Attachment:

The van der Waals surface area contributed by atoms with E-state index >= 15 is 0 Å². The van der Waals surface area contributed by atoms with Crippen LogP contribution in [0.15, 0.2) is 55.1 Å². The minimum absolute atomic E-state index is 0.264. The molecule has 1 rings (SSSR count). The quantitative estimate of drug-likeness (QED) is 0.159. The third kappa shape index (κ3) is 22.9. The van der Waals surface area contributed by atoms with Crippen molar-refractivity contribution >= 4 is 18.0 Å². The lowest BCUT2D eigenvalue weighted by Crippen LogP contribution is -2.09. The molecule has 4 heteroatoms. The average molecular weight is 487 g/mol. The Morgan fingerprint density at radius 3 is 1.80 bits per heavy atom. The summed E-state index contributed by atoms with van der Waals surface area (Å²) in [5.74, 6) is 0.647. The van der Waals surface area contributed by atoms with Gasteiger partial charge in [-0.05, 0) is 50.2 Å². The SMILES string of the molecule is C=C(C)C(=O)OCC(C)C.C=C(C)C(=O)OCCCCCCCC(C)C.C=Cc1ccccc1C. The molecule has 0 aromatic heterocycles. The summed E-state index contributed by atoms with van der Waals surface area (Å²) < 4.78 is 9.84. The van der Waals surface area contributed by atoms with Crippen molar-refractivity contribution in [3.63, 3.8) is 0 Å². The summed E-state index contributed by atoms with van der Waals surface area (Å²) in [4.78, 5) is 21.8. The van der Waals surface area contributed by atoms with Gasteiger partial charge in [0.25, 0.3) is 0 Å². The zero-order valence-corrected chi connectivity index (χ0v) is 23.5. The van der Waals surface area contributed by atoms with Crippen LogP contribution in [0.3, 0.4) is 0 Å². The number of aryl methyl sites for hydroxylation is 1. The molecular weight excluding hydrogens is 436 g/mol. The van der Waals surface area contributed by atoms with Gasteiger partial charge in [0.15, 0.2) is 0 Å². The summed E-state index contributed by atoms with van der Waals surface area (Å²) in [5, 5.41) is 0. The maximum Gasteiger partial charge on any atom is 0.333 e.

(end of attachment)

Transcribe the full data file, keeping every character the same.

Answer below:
The van der Waals surface area contributed by atoms with E-state index >= 15 is 0 Å². The van der Waals surface area contributed by atoms with Crippen LogP contribution in [0.15, 0.2) is 55.1 Å². The minimum absolute atomic E-state index is 0.264. The molecule has 1 rings (SSSR count). The quantitative estimate of drug-likeness (QED) is 0.159. The third kappa shape index (κ3) is 22.9. The van der Waals surface area contributed by atoms with Crippen molar-refractivity contribution >= 4 is 18.0 Å². The lowest BCUT2D eigenvalue weighted by Crippen LogP contribution is -2.09. The molecule has 4 heteroatoms. The average molecular weight is 487 g/mol. The Morgan fingerprint density at radius 3 is 1.80 bits per heavy atom. The summed E-state index contributed by atoms with van der Waals surface area (Å²) in [5.74, 6) is 0.647. The van der Waals surface area contributed by atoms with Gasteiger partial charge in [-0.05, 0) is 50.2 Å². The SMILES string of the molecule is C=C(C)C(=O)OCC(C)C.C=C(C)C(=O)OCCCCCCCC(C)C.C=Cc1ccccc1C. The molecule has 0 aromatic heterocycles. The summed E-state index contributed by atoms with van der Waals surface area (Å²) < 4.78 is 9.84. The van der Waals surface area contributed by atoms with Crippen molar-refractivity contribution in [3.63, 3.8) is 0 Å². The summed E-state index contributed by atoms with van der Waals surface area (Å²) in [4.78, 5) is 21.8. The van der Waals surface area contributed by atoms with Gasteiger partial charge in [0.25, 0.3) is 0 Å². The zero-order valence-corrected chi connectivity index (χ0v) is 23.5. The van der Waals surface area contributed by atoms with Crippen LogP contribution in [0.3, 0.4) is 0 Å². The number of aryl methyl sites for hydroxylation is 1. The molecular weight excluding hydrogens is 436 g/mol. The van der Waals surface area contributed by atoms with Gasteiger partial charge in [0.15, 0.2) is 0 Å². The summed E-state index contributed by atoms with van der Waals surface area (Å²) in [5, 5.41) is 0. The maximum Gasteiger partial charge on any atom is 0.333 e.